No matter where you are on Earth, your computer just works. As long as you have power (or a battery) and a broadband internet connection, your device is good to go, with access to essentially the computing power of the entire world.
That's not true in space. Computers on the International Space Station need to connect via a laggy, bandwidth-starved connection that's beamed from the surface — basically satellite internet.
If you've ever used satellite internet, you know how much it sucks. That means, for computers on the ISS, they don't have instant access to the kind of cloud computing that we take for granted here on Earth: When you ask Siri or Alexa a question, for example, your speech is digitized, processed in the cloud, and responded to in real time. Try that on the ISS, and you might wait minutes for the answer, if it works at all.
HP Enterprise is looking to give space computing a huge upgrade with a new kind of supercomputer. Launching on Monday in a SpaceX Falcon 9 rocket, the Spaceborne Computer will add some serious computing power to the ISS — a general-purpose machine that scientists will be able to use to crunch numbers without relying on the station's internet connection.
"This is a general-purpose high-performance computing Linux-based system," says Mark Fernandez, Americas Technology Officer at HPE and leading payload engineer for the project. "All of the top 500 [supercomputers] run similar to this. Scientists will be able to to focus on science and not the networking ... the downlink internet from the ISS isn't that good."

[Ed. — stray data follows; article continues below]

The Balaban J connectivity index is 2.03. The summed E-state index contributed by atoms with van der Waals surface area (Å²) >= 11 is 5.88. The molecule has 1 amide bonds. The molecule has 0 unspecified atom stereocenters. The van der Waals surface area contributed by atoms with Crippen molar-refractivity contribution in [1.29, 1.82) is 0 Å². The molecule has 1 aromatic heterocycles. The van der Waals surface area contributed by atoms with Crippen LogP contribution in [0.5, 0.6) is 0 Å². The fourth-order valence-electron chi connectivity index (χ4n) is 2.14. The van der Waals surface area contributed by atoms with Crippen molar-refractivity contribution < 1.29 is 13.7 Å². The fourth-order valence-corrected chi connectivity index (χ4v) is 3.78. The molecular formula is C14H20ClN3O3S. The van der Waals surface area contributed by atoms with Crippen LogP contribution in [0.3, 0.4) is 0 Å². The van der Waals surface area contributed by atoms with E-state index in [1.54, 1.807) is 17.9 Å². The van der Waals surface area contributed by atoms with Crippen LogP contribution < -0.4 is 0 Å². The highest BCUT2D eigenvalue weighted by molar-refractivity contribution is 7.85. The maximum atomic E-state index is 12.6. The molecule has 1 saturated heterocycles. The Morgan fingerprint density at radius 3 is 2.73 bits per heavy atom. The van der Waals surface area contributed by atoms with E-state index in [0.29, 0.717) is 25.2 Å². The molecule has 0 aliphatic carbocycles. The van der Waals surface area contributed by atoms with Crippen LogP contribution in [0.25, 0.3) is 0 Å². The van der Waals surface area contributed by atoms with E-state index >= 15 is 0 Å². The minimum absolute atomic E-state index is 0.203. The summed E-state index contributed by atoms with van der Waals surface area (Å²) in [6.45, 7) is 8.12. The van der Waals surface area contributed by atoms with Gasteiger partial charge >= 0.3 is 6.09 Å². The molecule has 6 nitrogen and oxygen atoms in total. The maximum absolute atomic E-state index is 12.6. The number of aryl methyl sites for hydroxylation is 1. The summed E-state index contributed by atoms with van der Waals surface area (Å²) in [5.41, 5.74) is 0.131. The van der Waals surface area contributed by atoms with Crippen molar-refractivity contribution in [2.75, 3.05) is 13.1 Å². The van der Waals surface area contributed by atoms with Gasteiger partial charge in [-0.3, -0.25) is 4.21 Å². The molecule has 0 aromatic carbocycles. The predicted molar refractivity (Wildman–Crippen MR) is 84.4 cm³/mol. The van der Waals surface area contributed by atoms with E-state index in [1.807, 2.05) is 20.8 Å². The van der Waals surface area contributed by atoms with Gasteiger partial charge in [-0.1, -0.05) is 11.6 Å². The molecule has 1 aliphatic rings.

But HPE's fancy space PC isn't just about putting a few teraflops in orbit. It's an entirely new approach to building computers for space missions, and if it's successful, it could mean the computers on board NASA spacecraft won't always be notoriously bad and outdated.
Computers built for space have prioritized reliability above all — after all, it's pretty hard for IT to respond to a help desk request if the problem is 250 miles up. Not only do the chips need to be proven, but the machines themselves need to be ruggedized for extreme cold, cosmic rays, and even solar flares.
"Currently it can take years to harden a computer," says Fernandez. "By the time it's finished its mission, it could be three to five generations old."
The Spaceborne Computer, however, is different. It foregoes much of the physical ruggedizing for software that will theoretically compensate for conditions on the ISS — throttling its performance in reaction to space-based radiation, for instance. It doesn't need the full rugged treatment partly because it's meant to be used for only a year; after that, its rack design (also new to the ISS) means it can be easily swapped out for a new and improved model.
You can see where this is going: If the machine successfully survives the rigors of space, the swaps can continue indefinitely, keeping the system on board the ISS current and modern — something virtually unheard of in space missions. Typically, researchers on space missions have brought their own devices for general computing tasks, but there's only so much power you can pack into a laptop.
There's another mission HPE's Spaceborne Computer is auditioning for: traveling to Mars would take about a year, and since the distance to Earth is obviously much greater than anything in orbit, the standalone computing power on that spacecraft will matter even more. And if HPE's experiment is a success, humanity's first Mars explorers might not have to settle for the computing power of an Apple IIe.